The Proposal: Short form, part 2:
Are you writing an essay or a report?

In designing your research project, consider whether you'll be writing a report or an essay.

A report is a well-organized summary of information the writer has gathered on a given topic.

In contrast, an essay is a sustained argument in which the writer assembles evidence to support an original conclusion that goes beyond the sources he or she draws on. To give a very simple example: "given a, b, and c, it seems that the situation may be described as x." The writer of the essay might find points a, b, and c in the literature, but x is an original idea arising from careful consideration of the available data. An essay, then, is a more advanced and sophisticated form of writing than a report.

If you plan to write an essay, remember that early in the semester you probably won't be able to state your conclusion. But what you can and should do is to identify the questions you'll be trying to answer. Below is an example of an "problem statement" written by an outstanding student whose semester project was a long form proposal:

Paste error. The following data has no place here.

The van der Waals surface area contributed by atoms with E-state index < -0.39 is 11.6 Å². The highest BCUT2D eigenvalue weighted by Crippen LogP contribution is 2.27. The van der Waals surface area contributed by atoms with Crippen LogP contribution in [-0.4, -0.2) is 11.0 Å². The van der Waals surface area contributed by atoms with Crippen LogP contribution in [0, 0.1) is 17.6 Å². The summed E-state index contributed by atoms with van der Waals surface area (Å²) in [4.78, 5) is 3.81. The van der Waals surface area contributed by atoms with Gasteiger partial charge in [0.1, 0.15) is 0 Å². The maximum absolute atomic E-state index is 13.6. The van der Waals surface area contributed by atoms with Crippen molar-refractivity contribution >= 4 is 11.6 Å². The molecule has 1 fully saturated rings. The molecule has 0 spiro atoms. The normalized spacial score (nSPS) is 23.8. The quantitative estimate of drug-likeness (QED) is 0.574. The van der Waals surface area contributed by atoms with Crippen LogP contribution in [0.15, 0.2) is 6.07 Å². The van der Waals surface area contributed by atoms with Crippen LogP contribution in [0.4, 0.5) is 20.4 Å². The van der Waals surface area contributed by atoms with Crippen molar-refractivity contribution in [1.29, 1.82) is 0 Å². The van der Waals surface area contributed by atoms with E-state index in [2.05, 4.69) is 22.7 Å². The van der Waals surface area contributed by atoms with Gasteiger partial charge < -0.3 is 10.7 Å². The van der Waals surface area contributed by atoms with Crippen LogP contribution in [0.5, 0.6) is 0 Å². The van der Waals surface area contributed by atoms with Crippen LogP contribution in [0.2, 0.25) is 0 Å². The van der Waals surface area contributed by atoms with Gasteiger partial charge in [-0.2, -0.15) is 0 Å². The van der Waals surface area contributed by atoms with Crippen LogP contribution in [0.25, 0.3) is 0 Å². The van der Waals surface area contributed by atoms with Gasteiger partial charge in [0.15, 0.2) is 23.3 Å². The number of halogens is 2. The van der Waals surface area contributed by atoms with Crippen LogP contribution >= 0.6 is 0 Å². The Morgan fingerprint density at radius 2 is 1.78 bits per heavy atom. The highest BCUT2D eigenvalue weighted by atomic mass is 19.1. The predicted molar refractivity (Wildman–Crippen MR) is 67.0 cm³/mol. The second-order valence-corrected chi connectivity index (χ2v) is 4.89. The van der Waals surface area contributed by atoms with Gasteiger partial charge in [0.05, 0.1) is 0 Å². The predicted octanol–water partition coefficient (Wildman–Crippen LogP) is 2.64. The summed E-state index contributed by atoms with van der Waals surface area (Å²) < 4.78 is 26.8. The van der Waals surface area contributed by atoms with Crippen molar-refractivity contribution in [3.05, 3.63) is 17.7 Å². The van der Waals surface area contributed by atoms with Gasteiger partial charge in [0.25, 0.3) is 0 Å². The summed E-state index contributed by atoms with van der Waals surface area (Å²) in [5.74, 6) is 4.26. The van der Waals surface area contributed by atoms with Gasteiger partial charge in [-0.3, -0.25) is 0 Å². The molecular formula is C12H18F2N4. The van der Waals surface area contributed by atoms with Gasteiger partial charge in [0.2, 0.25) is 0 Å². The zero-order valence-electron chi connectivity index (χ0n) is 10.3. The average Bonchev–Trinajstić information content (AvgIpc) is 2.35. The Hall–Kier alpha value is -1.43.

To discern how American artists were influenced by French Impressionism, with particular focus on Edmund Tarbell, who was the only artist to successfully transform the painting style into something genuinely American.

Problem statement © Mary Waterfield. All rights reserved.
Used by kind permisssion.

This long-form "problem statement" is more complete and compact than a short form project statement can be. But notice how the student has obviously done a lot of research and uses good strategy: she asks a question rather than boxing herself in by stating a premature conclusion.


© Jan Mainzer